The Baytown Sun from Baytown, Texas on May 29, 1952 · Page 5
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The Baytown Sun from Baytown, Texas · Page 5

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Baytown, Texas
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Thursday, May 29, 1952
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Page 5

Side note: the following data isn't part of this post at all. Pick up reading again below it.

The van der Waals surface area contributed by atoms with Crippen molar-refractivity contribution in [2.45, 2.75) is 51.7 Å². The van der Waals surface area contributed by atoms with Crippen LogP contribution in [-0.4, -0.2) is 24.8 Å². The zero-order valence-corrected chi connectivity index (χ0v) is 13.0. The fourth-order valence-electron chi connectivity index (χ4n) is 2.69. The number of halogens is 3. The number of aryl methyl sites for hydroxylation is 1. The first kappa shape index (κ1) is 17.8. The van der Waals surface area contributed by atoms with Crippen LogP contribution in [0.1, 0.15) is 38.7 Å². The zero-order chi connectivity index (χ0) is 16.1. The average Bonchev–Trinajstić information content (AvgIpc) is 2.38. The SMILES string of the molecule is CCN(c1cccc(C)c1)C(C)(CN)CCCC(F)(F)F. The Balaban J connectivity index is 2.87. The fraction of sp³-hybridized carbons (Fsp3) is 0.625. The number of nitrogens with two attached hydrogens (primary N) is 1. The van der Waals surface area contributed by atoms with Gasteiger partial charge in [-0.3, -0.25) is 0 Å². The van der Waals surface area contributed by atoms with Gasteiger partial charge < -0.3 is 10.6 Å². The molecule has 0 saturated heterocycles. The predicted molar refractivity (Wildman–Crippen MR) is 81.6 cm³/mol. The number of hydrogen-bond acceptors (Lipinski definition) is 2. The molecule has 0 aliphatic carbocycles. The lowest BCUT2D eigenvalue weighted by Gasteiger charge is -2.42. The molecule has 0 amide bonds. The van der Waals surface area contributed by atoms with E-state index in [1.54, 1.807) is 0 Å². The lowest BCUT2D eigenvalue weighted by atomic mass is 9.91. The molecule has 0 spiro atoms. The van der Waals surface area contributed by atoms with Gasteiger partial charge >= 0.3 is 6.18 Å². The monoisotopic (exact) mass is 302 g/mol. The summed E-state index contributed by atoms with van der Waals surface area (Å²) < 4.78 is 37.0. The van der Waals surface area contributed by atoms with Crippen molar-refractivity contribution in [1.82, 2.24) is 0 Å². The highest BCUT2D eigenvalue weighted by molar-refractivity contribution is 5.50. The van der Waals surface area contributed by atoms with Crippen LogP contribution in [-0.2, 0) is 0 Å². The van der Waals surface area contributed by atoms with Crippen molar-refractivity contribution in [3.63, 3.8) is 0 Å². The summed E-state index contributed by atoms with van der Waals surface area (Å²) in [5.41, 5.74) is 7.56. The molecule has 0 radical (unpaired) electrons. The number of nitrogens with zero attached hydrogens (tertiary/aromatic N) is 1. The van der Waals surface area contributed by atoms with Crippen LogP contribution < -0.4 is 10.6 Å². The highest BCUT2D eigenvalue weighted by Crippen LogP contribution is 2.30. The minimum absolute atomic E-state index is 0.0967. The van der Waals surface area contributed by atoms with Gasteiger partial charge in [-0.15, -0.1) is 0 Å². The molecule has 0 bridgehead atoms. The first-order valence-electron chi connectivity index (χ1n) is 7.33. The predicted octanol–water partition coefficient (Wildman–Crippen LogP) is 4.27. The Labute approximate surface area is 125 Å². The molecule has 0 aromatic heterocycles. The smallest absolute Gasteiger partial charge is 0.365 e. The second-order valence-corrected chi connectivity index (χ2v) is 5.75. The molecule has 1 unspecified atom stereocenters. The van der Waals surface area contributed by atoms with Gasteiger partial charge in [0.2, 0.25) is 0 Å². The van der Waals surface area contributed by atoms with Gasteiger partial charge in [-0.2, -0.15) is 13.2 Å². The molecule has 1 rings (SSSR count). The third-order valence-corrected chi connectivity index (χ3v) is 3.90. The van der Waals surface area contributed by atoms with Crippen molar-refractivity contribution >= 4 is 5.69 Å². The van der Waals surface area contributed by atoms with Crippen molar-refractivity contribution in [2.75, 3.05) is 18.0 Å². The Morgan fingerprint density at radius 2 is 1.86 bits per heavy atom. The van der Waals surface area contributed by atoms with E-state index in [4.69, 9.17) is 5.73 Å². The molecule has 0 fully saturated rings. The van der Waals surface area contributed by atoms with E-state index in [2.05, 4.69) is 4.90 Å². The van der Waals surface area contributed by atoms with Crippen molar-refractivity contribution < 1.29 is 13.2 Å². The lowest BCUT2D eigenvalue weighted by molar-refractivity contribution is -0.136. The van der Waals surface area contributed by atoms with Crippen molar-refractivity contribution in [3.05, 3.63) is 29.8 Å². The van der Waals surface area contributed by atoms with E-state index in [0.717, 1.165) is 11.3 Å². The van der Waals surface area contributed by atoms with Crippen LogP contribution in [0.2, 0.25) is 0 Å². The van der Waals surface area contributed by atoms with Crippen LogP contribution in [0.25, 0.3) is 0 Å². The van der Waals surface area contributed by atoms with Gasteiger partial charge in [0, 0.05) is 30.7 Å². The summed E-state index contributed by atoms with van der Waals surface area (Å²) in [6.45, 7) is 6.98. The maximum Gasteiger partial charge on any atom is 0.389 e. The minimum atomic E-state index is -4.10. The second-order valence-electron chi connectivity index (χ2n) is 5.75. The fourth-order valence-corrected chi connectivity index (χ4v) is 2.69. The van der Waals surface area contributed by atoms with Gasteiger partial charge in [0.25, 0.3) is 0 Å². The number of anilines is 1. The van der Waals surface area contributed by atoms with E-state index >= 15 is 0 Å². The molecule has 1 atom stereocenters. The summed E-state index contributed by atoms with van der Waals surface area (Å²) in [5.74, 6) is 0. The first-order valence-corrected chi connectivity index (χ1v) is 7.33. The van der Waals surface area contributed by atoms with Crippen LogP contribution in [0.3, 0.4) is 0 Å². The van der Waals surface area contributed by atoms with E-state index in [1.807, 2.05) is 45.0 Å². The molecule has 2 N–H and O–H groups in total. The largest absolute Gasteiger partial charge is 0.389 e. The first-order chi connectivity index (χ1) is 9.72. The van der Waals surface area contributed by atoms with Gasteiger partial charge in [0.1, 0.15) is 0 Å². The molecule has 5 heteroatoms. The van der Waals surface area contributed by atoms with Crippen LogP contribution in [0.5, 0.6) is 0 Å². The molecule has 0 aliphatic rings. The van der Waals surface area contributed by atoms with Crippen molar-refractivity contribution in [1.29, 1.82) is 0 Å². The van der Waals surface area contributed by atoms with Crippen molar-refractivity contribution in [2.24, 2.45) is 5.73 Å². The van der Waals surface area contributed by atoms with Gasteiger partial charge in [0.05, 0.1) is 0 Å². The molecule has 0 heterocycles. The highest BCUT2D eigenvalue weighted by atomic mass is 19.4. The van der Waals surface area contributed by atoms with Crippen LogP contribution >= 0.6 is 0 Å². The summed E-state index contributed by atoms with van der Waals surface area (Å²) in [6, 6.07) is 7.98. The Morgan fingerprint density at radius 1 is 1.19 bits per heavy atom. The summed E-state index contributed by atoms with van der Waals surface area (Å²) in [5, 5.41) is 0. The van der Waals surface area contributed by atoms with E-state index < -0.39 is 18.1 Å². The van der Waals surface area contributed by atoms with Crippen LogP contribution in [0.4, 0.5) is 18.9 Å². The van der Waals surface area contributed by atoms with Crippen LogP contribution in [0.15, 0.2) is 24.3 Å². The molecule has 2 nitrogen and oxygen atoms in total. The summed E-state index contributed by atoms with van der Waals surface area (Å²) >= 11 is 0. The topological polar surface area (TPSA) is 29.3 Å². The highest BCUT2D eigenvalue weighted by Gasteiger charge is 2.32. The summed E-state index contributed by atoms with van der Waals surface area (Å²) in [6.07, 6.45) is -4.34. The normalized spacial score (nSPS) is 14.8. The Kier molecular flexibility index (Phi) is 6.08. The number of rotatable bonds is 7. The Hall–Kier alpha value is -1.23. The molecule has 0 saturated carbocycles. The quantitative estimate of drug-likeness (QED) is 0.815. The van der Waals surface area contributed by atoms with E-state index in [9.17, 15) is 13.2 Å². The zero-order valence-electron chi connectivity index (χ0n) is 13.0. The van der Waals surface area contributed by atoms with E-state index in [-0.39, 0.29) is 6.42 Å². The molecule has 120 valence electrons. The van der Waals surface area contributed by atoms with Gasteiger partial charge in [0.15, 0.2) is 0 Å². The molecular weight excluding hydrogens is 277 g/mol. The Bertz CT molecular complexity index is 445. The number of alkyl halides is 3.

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"THE BAYTOWN SUN. THURSDAY; MAY~29;952 ' ^ Red Abuse To Continue ick List 8 * h Army Denies or lized. For example, Canada's request that its Korean forces remain together as a unit, instead of a portion being used as Koje guards. From the UN standpoint, any early move in Korea also must be political. TIUL ».—• -- One Possibility, already being truce table as a discussed, is to put the whole ques- PHIL NEWSOM By Fi F 0 reten Analyst ** r SkT?bout die in W * v*> expected that the ta8»°;.:~. will stand indefi- •*> Na K Juniste' campaign ;tbe.C?"SJ n 3Sse at Pan- Second, we would have to make up our minds to wiping out the enemy's Manchurian bases. Conceivably such a move would involve use of some kind of atomic weapon. Third, the necessity for strangulation of China, presumably by iffiOiUJ"" ^PffjSfof the Koje Is* ^ Sis iust becoming ap- ; incident i> i P l the United Nations f ^sating team on the de- KXt JSn It seemed sue- ve v,M be in its grasp. Tth* Communists a rich • av ,«nda source against P^P 3 ^! brings to the fore ^•St hat in Korea politi- ,? pr than military considera- iJ 7 *rp tlic deciding fac- often <" e u [ . while the question of t (Snmun.st war prison- •naitery one - the mattc ' r - 8 "Sr?or involuntary re- tXS Korean or Chinese f -« a ooHucal one, decided hm^r nations of the UN •• involvfio. _ « 'JJ, urhile Gen. James A. •jS emends Allied forces r£T it is not always his to S ho-,v his troops will be uti- laruch Criticizes irofits As Usual/ jes More Arms ijSHlKGTON, May 29 IW-Ber- Baruch told a Senate sub. Wednesday that the recites must wake up to the ,'-h?t there can be no "profits tjal social reforms as usual Iralr'cs as usual" until we Is taken the lead, in the arma- •p race v^tli Russia. kjrin? before the Prepared- Another, but very unlikely one", include Russia's Port Arthur, v/ould be a decision by all the na- Fourth, a willingness to accept lions involved to resume ail-out enormous casualties when our warfare. It would be a political troops hit Communist defenses, decision but with results so wide- which have been stringly reinforc- spread it very easily could lead ^ * n depth and firepower in the to World War III. last year. When Gen. Matthew B. Ridgway denied that he told a Senate committee he had a plan for winning the Korean war, he did not mean there was no such plan. He simply was underlining a belief that far- reaching political decisions must come first. But there is a plan. That's what our chiefs of staff and military planners are for, whether it's a war in Korea or anywhere else in the world. Some of the conditions to winning have been widely discussed. First, we would need a force approximately twice the size we have there now, with an accompanying doubling or tripling of our fire power. SAN JACINTO MEMORIAL Mrs. Richard Colluin—2308 Ken-- tucky. Allen D. Vickers—411 West Homan. Linda Joyce Bailey~708 MorrelL Willie JernSgan—3316 Oakwodd. Mrs. A. D. Peskey—3313 Wisconsin. Mrs. Adolph Tydlacka — 1317 Pine. Royce Jones —•••:Sam Houston Courts. Mrs. Loy E. Fen-ell—322 Graham. Mrs. Henry Cude—600 East Republic. Aged Explorer Plans Another Arctic Trip Buy From Your Baytown Mesrchont SEOUL, Korea, May 29 lift—The Eighth Army Thursday flatly denied reports that Brig. Gen. Paul F. Yount was being demoted or transferred from his post as a follow-up of the Dodd affair on Koje Island. An Eighth Army spokesman said Yount was scheduled to return to the United States on rotation in June, but that the order for that had been in the mill since March and was not a result of the Dodd kidnaping. Yount had been reprimanded at the time Brig. Gens. Francis T. Dodd and Charles F. Colsoh were reduced to colonel for their handling of prison riots. It was reported here that Yount's successor, when he t leaves on rotation, already has been selected. He is Brig. Gen. Edward Lastayo, who formerly commanded the New York port of embarkation. Jennifer Over-exerts Herself BODYMORE HEATH, Eng., May 28 (IPS^-Jennifer the hen may have set a world's record when she laid 10 eggs in 45 minutes; but the feat proved too much fr her. Twenty-four hours later, she died. MILWAUKEE." (U.E) J- Donald R, MacMiJien, Artie er 'of Boston, says' he' is "going to make another trip to*the North Pole even though he is 77. .',' , MacMillan said there are 1;000,000 square zniles of unchartefed land in the Arctic, "and sonic if it may hold the key to the world's past and to the future." He made his -first trip to" the North Pole with Admiral Robert Perry in 1908-09. If he returns to the Arctic late this year, it will be his 29th exploration. The explorer said he will seek evidence that life began in the Arctic region while the middle sections of the globe were still too hot to permit life of any kind. ol . 1631;licketf ; ;Bible Is ,__ . >;. . fl- . : / »-< £<-) >7'f , ^ LONDON;'May; 29. thie, 1631 "wicked^ BiL ... because tKe .wbrdf "not", was' omit* ted from'the Seventh Command^ ment forbidding adultery—was sold at' auction for. ?89 - here, _, '"_ /" \-, i "Die-Bible was-bdugHt by/a London dealer lor "an institution ; in California" * which he refused to name, . ., . •_ - -- t s«- W$£i •-*;•*« ^ V~f, '•^ Napoleon's ' . BOSTON — (UT— ,- A', clock "once owned by Napoleon I' 'of TfanceV with 'a 'small organ invihe ^base, was displayed in "a Boston store window. The 'organ 'can be * set 'to play one of 12 'different tunes" every hour on the hour."- : + '•'* '' ••"• - Congress Delays Action On 61 Ml For Korean Vets By FRANK ELEAZER WASHINGTON, May 29 U?—The new GI bill of rights for Korean veterans has run into a roadblock in Congress. ' Backers originally had hoped to get the measure to the House floor next week and to pass it with no trouble. At bist. the outlook now is for some delay. At worst, the to bill^ sponsor, jd the hitch sized again and again developed from last-minute oppo- imoortance of build- sition by a group of private school [eserve of weapons and « to key points of the vet- bach -said such a program of I "would lift our foreign IT from the mire of military tiness and give it a new mo- ffhich would help stabilize Vale •world." He said he was ! ihst the 'American economy tear the vast cost of in- w! rnimitioriS production profs o-jr resources are channeled '\°$$ essential to more es- uapieasanl as it is, | Save been forced into an arm- race—with our very sur£l si stake," the financier said. ibrestafl persistent Soviet ag- we must be capable of ! other fronts where we can the conditions of struggle, .'«'• can take the initiative. :ea=tence of a sizeable stock apons and ammunition would that potential." out .a; sense of disciplined *7, the v,hole mobilization c^may fall to pieces," he "Of course we cannot rearm : extent that our security re^ if «e persist in profits as ^. social reforms as usual and i as usual." Earth Turtle Shakes •-VMOITH. K H. he was seeing an a large mound of IP. his tulip garden. h;s spade into the and struck some- 0- It was a 30-pound tur- erans' measure. He said amendments the group is supporting would wreck the bill. If the House adopts them, he said, he will move to send his own bill back to committee—a step normally tantamount to killing it. The measure carries free schooling, loan guarantees, and mustering-out pay up to $300 for men discharged after June 27. 1950, who served at least 90 days. It is a revised version of the World War II GI bill under which veterans have drawn benefits totaling more than S16 billion. To beat racketeering that developed under the World War II GI bill, a special House committee headed by Teague developed a new school program. This new program is the source of the current contention. Formerly the government sent the GI scholar a monthly living allowance and mailed tuition checks, up to $500 yearly, directly to the school. Teague said this encouraged fly-by-night schools set up solely to get the S500 tuition checks. Under the new plan, the veteran would get a monthly check to cover/.everything. Ke would pay his own tuition and-use whatever was left to live on. However, House members in the past few days have been besieged witht letters and telegrams from officials of private schools contending the new plan would discriminate against them and favor tax-supported schools, which usually charge lower tuition. jo! Webb polnts to bullet damage on geiaway car:-nine ^ and back window glass almost entirely shattered away. -/r\- ^&;K Ryder (left) and Leon DeArcy after the fracas. Reno, NevJ, 'are Daniel Ryder, 27, and Leon DeArcy * typical old-west styl6,dp-snorting running gun 'rdered by gambling clubs. Wanted in Los Angele ot I 1 armed holdups, the pair was spotted hardly y hit Reno. " (International Soundphotosj FRIDAY & SATURDAY ekend! Cottons, Silks, Dressy Dresses and Evening Dresses . . .all seasons! merchandise perfect- for all summer wear. Gay Straws—lights and Darks— included are many very recent ar- rivaJs . ,,-«.• PRICE and Less One Lame Group Nationally Advertised •i B * Honesriy we cjn't mention names—but these are from our finest regular merchandise. One Group Nationally Advertised 100% Prom our finest regular merchandise—espec ially for our E.O.M. Sale PR. One Group Nationally Advertised One of our regular best- sellers . . . priced ridiculousfyy low for our i.O.M. Sale. REGULAR TO $1.25 SHOP IN AIR CONDITIONED COMFORT BOYS' FANCY SPORT SHIRTS One group of 200 . . fancy stripes and paUcrns- AnE.O.M. Special! Values to $1.95 ONE TABLE MEN'S Mostly small sizes. <3G- 31-32-33). A real vah: c for wear all through the summer. $3.95 and S4.95 Values !L All new summer > merchandise. Tremendous values for this E.O.M. Event Perfect for wear now —through the summer- end ail vacation wear ENTIRE STOCK CHILDREN'S Gay little straws ... natural and colors. Fancy ribbons and decor. Values to $3.95 MEN f 5 WHITE KNIT T - SHIRTS Regulation Navy type . . . strong knit neck and arms , . . xvear like iron. You would pay up to 98c for this quality elsewhere! Never out of their boxes-—AH new this season's shoes ... Beautiful Pastel Colors REG. TO H95 ENTIRE TABUE CHlLDRlM f S WEAR Includes: • •PAJAMAS • covns's • SHORTS Values to $3.95 Q $ ..200 PAIRS Children's Sandals Good leathers '. . * good rwn of sizes . . :w&ite colors. _ Vetoes to $3.95 1 y£v '&' - k ~.f-^- "5^JCU" -5t-